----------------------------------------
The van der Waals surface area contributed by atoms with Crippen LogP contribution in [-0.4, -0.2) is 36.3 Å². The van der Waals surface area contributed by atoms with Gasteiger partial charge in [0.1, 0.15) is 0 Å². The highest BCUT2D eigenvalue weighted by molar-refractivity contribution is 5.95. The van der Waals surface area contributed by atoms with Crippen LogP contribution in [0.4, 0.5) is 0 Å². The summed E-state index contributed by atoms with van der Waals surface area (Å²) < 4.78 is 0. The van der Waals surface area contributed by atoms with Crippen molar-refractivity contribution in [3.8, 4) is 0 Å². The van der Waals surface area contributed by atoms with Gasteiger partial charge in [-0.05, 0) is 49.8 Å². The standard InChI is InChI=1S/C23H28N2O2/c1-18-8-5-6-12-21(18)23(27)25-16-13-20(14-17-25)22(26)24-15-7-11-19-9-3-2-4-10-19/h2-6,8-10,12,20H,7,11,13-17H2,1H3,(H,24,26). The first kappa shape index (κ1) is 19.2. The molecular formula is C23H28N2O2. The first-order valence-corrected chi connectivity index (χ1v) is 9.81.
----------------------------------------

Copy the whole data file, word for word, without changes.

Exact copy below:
The van der Waals surface area contributed by atoms with Crippen LogP contribution in [-0.4, -0.2) is 36.3 Å². The van der Waals surface area contributed by atoms with Gasteiger partial charge in [0.1, 0.15) is 0 Å². The highest BCUT2D eigenvalue weighted by molar-refractivity contribution is 5.95. The van der Waals surface area contributed by atoms with Crippen LogP contribution in [0.4, 0.5) is 0 Å². The summed E-state index contributed by atoms with van der Waals surface area (Å²) < 4.78 is 0. The van der Waals surface area contributed by atoms with Crippen molar-refractivity contribution in [3.8, 4) is 0 Å². The van der Waals surface area contributed by atoms with Gasteiger partial charge in [-0.05, 0) is 49.8 Å². The standard InChI is InChI=1S/C23H28N2O2/c1-18-8-5-6-12-21(18)23(27)25-16-13-20(14-17-25)22(26)24-15-7-11-19-9-3-2-4-10-19/h2-6,8-10,12,20H,7,11,13-17H2,1H3,(H,24,26). The first kappa shape index (κ1) is 19.2. The molecular formula is C23H28N2O2. The first-order valence-corrected chi connectivity index (χ1v) is 9.81.